Youth-led climate protests have been receiving a lot of attention, for both good and bad reasons. I find such protests to be overly confrontional, which was partly why I turned to litigation.

Yurshell Rodríguez Hooker

Tell us about your background and how your interest in sustainability began.

Laetania Belai Djandam: I am a diaspora of the Dayak Tribe of Borneo, Indonesia. Dayak is a loose term for over 200 riverine and hill-dwelling ethnic groups, situated mostly in the central and southern interior of Borneo. Indonesia is home to more than three million Dayak people and 400 subtribes, each with its own dialect, customs and territory.

Ngaju Dayak Tribe

The Ngaju people are an indigenous ethnic group of Borneo from the Dayak group. Image: Ridzwan Abdul Rahman / Quora

I have been passionate about environmental conservation for as long as I can remember. My immediate family members are all working in the field. My mother, who has been working as a forest and community specialist for more than 25 years, brought me to her workplace when I was a kid to learn about forest management.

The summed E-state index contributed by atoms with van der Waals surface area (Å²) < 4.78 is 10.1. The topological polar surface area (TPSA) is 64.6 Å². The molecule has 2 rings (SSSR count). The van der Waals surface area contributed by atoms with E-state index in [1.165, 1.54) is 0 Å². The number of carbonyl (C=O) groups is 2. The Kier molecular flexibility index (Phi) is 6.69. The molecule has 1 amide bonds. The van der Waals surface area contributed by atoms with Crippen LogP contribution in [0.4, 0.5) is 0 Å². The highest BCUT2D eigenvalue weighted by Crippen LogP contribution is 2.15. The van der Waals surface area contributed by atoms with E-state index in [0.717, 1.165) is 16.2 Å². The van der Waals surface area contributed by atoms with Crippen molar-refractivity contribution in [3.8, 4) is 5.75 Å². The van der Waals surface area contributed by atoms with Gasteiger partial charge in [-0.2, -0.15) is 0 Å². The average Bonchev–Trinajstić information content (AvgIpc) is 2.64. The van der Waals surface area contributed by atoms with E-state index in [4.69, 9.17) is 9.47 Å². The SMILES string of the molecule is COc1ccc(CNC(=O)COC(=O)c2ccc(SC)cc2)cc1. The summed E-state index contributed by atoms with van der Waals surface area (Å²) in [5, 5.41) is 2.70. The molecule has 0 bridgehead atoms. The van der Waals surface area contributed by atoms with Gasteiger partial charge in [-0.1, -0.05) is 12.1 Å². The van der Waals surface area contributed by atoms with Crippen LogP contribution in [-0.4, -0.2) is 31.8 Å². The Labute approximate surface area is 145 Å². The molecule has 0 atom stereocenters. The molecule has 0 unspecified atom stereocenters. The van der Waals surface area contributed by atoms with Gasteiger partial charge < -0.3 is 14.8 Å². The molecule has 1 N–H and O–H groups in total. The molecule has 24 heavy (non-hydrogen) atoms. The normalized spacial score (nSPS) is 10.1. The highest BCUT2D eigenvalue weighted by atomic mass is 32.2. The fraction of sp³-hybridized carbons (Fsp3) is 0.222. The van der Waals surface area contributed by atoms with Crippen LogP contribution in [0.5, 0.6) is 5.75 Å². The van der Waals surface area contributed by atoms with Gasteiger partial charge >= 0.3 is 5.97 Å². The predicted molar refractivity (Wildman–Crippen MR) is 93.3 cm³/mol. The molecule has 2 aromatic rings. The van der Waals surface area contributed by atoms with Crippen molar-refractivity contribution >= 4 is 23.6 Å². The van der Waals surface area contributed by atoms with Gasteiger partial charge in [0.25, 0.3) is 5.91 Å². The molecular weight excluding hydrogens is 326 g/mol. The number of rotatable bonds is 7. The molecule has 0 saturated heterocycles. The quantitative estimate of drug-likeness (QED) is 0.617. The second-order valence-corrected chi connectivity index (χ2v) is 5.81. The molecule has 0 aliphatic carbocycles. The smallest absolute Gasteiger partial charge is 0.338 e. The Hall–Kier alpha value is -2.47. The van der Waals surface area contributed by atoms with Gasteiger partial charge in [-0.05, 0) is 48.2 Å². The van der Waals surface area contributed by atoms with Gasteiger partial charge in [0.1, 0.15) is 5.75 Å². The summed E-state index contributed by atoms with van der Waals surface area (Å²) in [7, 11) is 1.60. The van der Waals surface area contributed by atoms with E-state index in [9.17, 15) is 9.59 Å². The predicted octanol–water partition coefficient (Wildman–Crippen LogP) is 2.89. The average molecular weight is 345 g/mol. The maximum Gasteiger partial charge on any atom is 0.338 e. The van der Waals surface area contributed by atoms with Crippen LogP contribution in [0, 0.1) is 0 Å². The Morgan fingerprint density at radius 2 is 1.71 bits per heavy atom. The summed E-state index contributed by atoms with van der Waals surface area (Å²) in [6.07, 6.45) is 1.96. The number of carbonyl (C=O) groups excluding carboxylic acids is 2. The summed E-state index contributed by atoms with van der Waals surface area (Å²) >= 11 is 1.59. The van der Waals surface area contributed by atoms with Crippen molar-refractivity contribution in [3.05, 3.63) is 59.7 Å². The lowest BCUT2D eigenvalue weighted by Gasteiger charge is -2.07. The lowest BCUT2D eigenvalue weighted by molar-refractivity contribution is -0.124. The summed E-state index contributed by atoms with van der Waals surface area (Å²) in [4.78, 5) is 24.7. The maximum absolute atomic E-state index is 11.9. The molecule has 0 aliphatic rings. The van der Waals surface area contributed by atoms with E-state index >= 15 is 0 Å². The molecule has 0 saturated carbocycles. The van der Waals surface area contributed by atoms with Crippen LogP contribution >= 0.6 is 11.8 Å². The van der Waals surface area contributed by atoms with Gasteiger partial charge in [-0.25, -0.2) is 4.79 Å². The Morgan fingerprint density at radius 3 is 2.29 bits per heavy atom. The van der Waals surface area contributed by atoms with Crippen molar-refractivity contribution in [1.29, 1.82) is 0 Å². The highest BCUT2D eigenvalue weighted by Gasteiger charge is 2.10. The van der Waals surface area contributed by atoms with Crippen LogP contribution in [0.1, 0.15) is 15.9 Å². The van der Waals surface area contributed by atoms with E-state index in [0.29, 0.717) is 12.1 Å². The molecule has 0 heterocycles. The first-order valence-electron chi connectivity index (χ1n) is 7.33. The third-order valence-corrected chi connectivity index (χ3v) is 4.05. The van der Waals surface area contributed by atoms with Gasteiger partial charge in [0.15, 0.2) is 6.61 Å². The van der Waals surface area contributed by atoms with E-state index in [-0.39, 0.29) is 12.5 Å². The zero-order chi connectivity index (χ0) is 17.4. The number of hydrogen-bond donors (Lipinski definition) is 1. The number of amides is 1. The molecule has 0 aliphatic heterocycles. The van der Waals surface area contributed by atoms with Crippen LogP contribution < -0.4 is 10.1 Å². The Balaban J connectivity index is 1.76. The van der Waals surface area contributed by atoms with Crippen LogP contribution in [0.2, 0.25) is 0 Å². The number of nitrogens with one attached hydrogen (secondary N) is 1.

Yurshell Rodríguez Hooker: I am a descendant of the native Afro-Caribbean Raizal ethnic group from the Archipelago of San Andrés, Providencia, and Santa Catalina Islands, Colombia. One misconception of the Raizal ethnic group is that it is a pure mix of African and British descent. Our forefathers also comprise migrants who were from Asia and parts of Central America such as Nicaragua.

Caribbean Raizal Taste Campaign

The Raizal ethnic group makes up more than half of the populace of San Andres, the largest island in the Colombian archipelago. Image: Slow Food

Like Laetania, my interest in environmental conservation began from an early age. When I was 10 years old, I was already taking part in intiatives such as beach cleaning and mangrove protection. But my foray into climate activism only started in my early 20s, when I felt I was mature enough to drive change through litigation.